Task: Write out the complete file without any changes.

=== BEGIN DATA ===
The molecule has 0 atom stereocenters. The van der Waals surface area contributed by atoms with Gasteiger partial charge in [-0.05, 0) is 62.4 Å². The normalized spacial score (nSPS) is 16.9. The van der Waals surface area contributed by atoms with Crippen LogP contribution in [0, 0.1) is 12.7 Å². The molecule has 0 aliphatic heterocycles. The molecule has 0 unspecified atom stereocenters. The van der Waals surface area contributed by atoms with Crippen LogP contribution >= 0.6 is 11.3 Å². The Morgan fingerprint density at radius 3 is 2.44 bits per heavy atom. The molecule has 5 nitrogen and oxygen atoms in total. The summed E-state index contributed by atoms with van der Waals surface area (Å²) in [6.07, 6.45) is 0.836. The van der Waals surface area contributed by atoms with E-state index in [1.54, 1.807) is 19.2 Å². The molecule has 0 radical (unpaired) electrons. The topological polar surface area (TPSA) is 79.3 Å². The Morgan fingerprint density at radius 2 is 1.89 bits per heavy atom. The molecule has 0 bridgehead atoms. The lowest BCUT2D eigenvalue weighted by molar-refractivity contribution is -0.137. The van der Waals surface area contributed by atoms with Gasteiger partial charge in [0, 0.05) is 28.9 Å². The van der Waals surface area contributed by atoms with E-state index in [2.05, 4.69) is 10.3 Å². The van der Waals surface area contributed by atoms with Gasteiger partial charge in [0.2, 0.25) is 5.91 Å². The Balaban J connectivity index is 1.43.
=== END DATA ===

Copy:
The molecule has 0 atom stereocenters. The van der Waals surface area contributed by atoms with Gasteiger partial charge in [-0.05, 0) is 62.4 Å². The normalized spacial score (nSPS) is 16.9. The van der Waals surface area contributed by atoms with Crippen LogP contribution in [0, 0.1) is 12.7 Å². The molecule has 0 aliphatic heterocycles. The molecule has 0 unspecified atom stereocenters. The van der Waals surface area contributed by atoms with Crippen LogP contribution >= 0.6 is 11.3 Å². The Morgan fingerprint density at radius 3 is 2.44 bits per heavy atom. The molecule has 5 nitrogen and oxygen atoms in total. The summed E-state index contributed by atoms with van der Waals surface area (Å²) in [6.07, 6.45) is 0.836. The van der Waals surface area contributed by atoms with E-state index in [1.54, 1.807) is 19.2 Å². The molecule has 0 radical (unpaired) electrons. The topological polar surface area (TPSA) is 79.3 Å². The Morgan fingerprint density at radius 2 is 1.89 bits per heavy atom. The molecule has 0 bridgehead atoms. The lowest BCUT2D eigenvalue weighted by molar-refractivity contribution is -0.137. The van der Waals surface area contributed by atoms with Gasteiger partial charge in [0, 0.05) is 28.9 Å². The van der Waals surface area contributed by atoms with E-state index in [2.05, 4.69) is 10.3 Å². The van der Waals surface area contributed by atoms with Gasteiger partial charge in [0.2, 0.25) is 5.91 Å². The Balaban J connectivity index is 1.43.